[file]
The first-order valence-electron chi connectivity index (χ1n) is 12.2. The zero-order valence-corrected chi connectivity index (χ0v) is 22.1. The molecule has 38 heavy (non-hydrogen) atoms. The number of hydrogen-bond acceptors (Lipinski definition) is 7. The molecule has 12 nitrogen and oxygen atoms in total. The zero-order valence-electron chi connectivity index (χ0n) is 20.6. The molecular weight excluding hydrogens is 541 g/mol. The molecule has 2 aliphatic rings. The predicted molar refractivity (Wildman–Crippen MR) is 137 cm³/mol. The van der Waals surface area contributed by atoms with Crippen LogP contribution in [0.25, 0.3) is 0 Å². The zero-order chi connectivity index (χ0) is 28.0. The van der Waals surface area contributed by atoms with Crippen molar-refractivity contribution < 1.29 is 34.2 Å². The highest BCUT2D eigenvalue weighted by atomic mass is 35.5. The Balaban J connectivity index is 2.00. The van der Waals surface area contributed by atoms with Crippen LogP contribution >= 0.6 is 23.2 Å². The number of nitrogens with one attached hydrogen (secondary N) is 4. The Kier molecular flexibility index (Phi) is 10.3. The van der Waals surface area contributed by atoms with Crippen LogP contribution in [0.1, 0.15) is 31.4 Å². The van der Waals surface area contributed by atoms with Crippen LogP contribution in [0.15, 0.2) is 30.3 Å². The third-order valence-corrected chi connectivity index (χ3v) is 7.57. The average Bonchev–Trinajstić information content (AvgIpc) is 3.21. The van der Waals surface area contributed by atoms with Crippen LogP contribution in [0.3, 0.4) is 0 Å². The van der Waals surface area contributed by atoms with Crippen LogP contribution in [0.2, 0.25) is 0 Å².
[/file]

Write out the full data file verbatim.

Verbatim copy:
The first-order valence-electron chi connectivity index (χ1n) is 12.2. The zero-order valence-corrected chi connectivity index (χ0v) is 22.1. The molecule has 38 heavy (non-hydrogen) atoms. The number of hydrogen-bond acceptors (Lipinski definition) is 7. The molecule has 12 nitrogen and oxygen atoms in total. The zero-order valence-electron chi connectivity index (χ0n) is 20.6. The molecular weight excluding hydrogens is 541 g/mol. The molecule has 2 aliphatic rings. The predicted molar refractivity (Wildman–Crippen MR) is 137 cm³/mol. The van der Waals surface area contributed by atoms with Crippen LogP contribution in [0.25, 0.3) is 0 Å². The zero-order chi connectivity index (χ0) is 28.0. The van der Waals surface area contributed by atoms with Crippen molar-refractivity contribution < 1.29 is 34.2 Å². The highest BCUT2D eigenvalue weighted by atomic mass is 35.5. The Balaban J connectivity index is 2.00. The van der Waals surface area contributed by atoms with Crippen LogP contribution >= 0.6 is 23.2 Å². The number of nitrogens with one attached hydrogen (secondary N) is 4. The Kier molecular flexibility index (Phi) is 10.3. The van der Waals surface area contributed by atoms with Crippen LogP contribution in [0.1, 0.15) is 31.4 Å². The van der Waals surface area contributed by atoms with Crippen LogP contribution in [0.15, 0.2) is 30.3 Å². The third-order valence-corrected chi connectivity index (χ3v) is 7.57. The average Bonchev–Trinajstić information content (AvgIpc) is 3.21. The van der Waals surface area contributed by atoms with Crippen LogP contribution in [0.3, 0.4) is 0 Å². The van der Waals surface area contributed by atoms with Crippen LogP contribution in [0.2, 0.25) is 0 Å².